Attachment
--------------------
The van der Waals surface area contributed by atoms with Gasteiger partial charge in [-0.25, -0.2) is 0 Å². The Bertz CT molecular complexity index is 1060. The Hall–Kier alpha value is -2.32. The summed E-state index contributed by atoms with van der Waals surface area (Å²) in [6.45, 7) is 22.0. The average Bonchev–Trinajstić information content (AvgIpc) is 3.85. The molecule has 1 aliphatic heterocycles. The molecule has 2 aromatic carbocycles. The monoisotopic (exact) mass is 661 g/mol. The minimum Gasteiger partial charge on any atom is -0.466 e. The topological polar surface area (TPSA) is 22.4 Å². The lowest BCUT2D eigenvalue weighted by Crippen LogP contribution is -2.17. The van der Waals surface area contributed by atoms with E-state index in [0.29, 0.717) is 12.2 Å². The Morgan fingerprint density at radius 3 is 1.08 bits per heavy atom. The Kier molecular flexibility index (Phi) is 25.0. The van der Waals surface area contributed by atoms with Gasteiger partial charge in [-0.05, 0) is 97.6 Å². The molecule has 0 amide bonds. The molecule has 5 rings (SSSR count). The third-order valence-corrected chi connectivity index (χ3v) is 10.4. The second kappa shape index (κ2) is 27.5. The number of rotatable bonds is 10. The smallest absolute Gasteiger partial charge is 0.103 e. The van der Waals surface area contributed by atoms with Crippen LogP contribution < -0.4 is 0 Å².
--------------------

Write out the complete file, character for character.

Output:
The van der Waals surface area contributed by atoms with Gasteiger partial charge in [-0.25, -0.2) is 0 Å². The Bertz CT molecular complexity index is 1060. The Hall–Kier alpha value is -2.32. The summed E-state index contributed by atoms with van der Waals surface area (Å²) in [6.45, 7) is 22.0. The average Bonchev–Trinajstić information content (AvgIpc) is 3.85. The molecule has 1 aliphatic heterocycles. The molecule has 2 aromatic carbocycles. The monoisotopic (exact) mass is 661 g/mol. The minimum Gasteiger partial charge on any atom is -0.466 e. The topological polar surface area (TPSA) is 22.4 Å². The lowest BCUT2D eigenvalue weighted by Crippen LogP contribution is -2.17. The van der Waals surface area contributed by atoms with E-state index in [0.29, 0.717) is 12.2 Å². The Morgan fingerprint density at radius 3 is 1.08 bits per heavy atom. The Kier molecular flexibility index (Phi) is 25.0. The van der Waals surface area contributed by atoms with Gasteiger partial charge in [-0.05, 0) is 97.6 Å². The molecule has 0 amide bonds. The molecule has 5 rings (SSSR count). The third-order valence-corrected chi connectivity index (χ3v) is 10.4. The second kappa shape index (κ2) is 27.5. The number of rotatable bonds is 10. The smallest absolute Gasteiger partial charge is 0.103 e. The van der Waals surface area contributed by atoms with Crippen LogP contribution < -0.4 is 0 Å².